According to this Reuters article, the NSA intentionally weakened encryption in popular encryption software from the company RSA.
They did this because they wanted to make sure they could continue eavesdropping on us all, but in the process they made us more vulnerable to eavesdropping from other attackers too. Once you put in a backdoor, anyone else that figures it out can access it too, it wasn’t some kind of NSA-only backdoor. I bet, for instance, China’s hackers and mathematicians are as clever as ours.
“We could have been more sceptical of NSA’s intentions,” RSA Chief Technologist Sam Curry told Reuters. “We trusted them because they are charged with security for the U.S. government and U.S. critical infrastructure.”
I’m not sure if I believe him — the $10 million NSA paid RSA for inserting the mathematical backdoors probably did a lot to assuage their skepticism too. What did they think NSA was paying for?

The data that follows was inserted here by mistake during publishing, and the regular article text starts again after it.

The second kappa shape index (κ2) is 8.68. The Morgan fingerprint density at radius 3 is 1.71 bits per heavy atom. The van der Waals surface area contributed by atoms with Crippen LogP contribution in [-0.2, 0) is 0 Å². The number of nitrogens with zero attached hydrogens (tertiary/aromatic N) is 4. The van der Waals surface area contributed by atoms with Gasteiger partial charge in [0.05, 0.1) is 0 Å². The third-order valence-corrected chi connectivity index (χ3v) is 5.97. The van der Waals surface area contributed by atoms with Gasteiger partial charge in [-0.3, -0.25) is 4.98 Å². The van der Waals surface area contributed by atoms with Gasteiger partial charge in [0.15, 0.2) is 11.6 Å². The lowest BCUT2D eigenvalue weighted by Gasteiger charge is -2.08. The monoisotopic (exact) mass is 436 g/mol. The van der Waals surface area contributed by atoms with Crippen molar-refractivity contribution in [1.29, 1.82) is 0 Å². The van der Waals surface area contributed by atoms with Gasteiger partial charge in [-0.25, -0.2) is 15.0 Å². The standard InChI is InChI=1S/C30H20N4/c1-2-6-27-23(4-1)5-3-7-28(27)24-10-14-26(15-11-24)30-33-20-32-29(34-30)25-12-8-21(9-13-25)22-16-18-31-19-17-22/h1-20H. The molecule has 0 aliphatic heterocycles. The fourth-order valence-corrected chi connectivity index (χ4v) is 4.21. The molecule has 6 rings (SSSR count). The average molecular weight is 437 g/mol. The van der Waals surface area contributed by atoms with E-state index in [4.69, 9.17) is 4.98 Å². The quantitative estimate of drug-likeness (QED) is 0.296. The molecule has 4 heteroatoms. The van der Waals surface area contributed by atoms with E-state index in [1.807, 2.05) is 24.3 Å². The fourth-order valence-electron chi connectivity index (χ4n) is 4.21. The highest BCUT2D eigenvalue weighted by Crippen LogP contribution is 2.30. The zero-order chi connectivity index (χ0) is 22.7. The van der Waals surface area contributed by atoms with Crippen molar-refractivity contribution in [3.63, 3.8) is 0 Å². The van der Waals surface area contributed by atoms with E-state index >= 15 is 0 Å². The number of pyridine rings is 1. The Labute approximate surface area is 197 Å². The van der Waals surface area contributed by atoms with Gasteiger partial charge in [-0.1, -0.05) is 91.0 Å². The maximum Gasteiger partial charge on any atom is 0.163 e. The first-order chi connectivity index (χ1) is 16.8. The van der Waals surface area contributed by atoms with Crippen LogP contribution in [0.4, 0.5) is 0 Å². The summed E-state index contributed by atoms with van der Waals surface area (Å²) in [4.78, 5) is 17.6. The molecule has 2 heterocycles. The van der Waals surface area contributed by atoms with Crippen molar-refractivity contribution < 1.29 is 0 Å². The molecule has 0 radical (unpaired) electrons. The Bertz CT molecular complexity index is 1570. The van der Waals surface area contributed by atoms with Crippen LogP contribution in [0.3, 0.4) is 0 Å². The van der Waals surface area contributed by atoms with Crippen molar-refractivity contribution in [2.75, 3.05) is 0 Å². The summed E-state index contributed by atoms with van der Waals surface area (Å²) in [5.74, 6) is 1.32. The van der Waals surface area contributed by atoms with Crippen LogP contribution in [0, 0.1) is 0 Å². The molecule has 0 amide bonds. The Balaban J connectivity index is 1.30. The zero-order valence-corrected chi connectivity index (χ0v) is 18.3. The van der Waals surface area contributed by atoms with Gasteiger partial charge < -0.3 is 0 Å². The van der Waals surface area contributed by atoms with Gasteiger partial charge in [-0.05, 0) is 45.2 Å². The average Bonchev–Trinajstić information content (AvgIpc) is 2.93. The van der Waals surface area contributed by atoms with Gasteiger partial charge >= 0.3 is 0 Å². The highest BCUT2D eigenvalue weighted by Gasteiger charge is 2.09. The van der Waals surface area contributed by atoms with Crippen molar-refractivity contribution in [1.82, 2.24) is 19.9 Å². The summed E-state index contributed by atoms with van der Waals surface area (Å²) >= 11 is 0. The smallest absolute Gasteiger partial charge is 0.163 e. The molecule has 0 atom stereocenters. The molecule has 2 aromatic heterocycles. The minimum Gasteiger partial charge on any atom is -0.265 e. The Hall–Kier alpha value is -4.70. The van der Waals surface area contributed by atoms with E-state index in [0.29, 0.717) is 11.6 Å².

On the other hand, sure, the NSA is charged with improving our security, and does have expertise in that. It was fairly reasonable to think that’s what they were doing. Suggesting they were intentionally putting some backdoors in instead would have probably got you called paranoid… pre-Snowden. Not anymore.
It is thanks only to Edward Snowden that nobody will be making that mistake again for a long time. Edward Snowden, thank you for your service.